The emerging Dodd-Frank Wall Street Reform Act boldly promises to end financial crises and taxpayer bailouts. One feature of the bill, the "Financial Crisis Fund," aims to provide regulators with the funds necessary to liquidate any failing financial institution. With assessments on the financial industry, the fund will assemble a war chest of $19 billion that, it is claimed, will eliminate the need for taxpayer assistance.
Will it work? Some insight may be gained from efforts over a hundred years ago when a similar proposal was placed before Congress after the financial crisis of 1893.
During that crisis, 491 banks suspended operations and the country entered a serious recession. Many proposals were brought before the House of Representatives' Banking and Currency Committee. One that received particular attention was authored by future Democratic presidential candidate William Jennings Bryan, then a Nebraska congressman. Concerned with the problems that ensued when depositors had to wait for the liquidation of a bank, he proposed the creation of a special $10 million reserve to be funded by a tax of 0.25% on bank deposits. His aim was little different than that of Congress today: to protect taxpayers from bearing the burden of bank failures and prevent contagion.
Bryan believed that this sum was more than adequate because in the previous 30 years total losses to depositors from the demise of banks had been approximately $6 million. He sought to allay fears that the government would have to stand behind the fund, stating: "the Government will administer this trust fund . . . it does not guarantee the deposits, so there is no debt or liability upon the taxpayers of the country to make good anything to depositors of a national bank."
When Bryan presented his bill to the House committee, he was met with skepticism from both Democrats and Republicans. One critic, Nils P. Haugen (R., Wis.) quickly pointed out that many recent bank failures were quite large, "and that would be a great draft upon the fund in the case of a failure of two or three large banks," easily exhausting it.
One of Bryan's most telling exchanges was with Nicholas N. Cox (D., Tenn.):
Cox: "Now, the fund becomes exhausted and you have to assess another tax to make it good, and then after that is exhausted you have to assess another?"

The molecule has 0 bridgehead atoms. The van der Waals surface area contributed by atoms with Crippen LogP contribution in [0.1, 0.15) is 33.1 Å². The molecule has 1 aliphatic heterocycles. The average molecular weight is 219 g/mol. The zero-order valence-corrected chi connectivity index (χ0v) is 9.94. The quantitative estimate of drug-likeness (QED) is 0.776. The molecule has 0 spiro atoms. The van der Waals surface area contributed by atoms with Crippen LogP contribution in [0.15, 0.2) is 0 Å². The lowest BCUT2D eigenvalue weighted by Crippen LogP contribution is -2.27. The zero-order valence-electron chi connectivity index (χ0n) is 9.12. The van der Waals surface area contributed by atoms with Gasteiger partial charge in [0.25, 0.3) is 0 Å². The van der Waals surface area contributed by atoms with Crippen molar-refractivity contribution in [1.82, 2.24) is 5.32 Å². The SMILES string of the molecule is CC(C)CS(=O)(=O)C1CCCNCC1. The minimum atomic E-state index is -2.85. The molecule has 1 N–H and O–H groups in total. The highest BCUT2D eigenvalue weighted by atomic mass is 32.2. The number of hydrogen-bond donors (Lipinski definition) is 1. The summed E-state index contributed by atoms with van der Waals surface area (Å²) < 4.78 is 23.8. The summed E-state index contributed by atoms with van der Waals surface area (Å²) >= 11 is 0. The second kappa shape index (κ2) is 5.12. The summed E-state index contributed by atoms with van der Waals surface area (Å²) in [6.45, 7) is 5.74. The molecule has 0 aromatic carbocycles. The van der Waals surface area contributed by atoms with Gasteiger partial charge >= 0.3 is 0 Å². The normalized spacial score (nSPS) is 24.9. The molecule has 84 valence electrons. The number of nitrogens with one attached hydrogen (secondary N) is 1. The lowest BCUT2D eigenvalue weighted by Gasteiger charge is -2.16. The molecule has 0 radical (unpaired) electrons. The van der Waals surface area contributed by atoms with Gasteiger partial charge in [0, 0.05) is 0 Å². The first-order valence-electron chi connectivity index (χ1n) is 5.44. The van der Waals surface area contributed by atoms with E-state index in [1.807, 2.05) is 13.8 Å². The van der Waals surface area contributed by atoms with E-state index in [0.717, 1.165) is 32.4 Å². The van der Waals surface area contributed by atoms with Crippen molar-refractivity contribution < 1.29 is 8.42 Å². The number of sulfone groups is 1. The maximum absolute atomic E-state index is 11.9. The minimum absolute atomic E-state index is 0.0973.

Cox: "Then how can you arrive at any certainly about [the $10,000,000 figure]? Take this panic on hand now, and six, eight or 10 banks have broken in a technical sense and the depositors closed out, and they want their money, now it does not strike you that you would have to be continually assessing the solvent banks to supply those which have broken?"
Bryan: "A greater [one] than I has said that you can only judge the future by the past, and judging by the past, I do not think the danger of which you speak is a proximate one at all."
Cox: "If it does not go to that extent, does it not result in the end that the good banks, that the well-managed banks, stand as a guard for the badly managed banks?"
With distaste for taxing safer banks to protect risky ones and distrust about the seemingly modest sum required by Bryan, the committee dismissed the bill. When the next big panic hit in 1907, fewer banks suspended business than in 1893. But as Bryan's critics had correctly guessed, failing financial institutions were larger and outside the safety net that he had originally proposed. They were trust companies that had engineered their operations around the existing system of state and federal regulations and were now at the epicenter of the crisis. The fund would have been inadequate and perhaps have engendered a complacency that might well have made the 1907 crisis even worse.
Wondering what $10 million meant in 1893? It was 0.065% of GDP in 1893, while $20 billion is 0.132% of 2009 GDP. The ante has been roughly doubled by the Dodd-Frank bill, but the criticism of the bewhiskered men in starched collars is still on the mark.
Mr. White is a professor of economics at Rutgers University.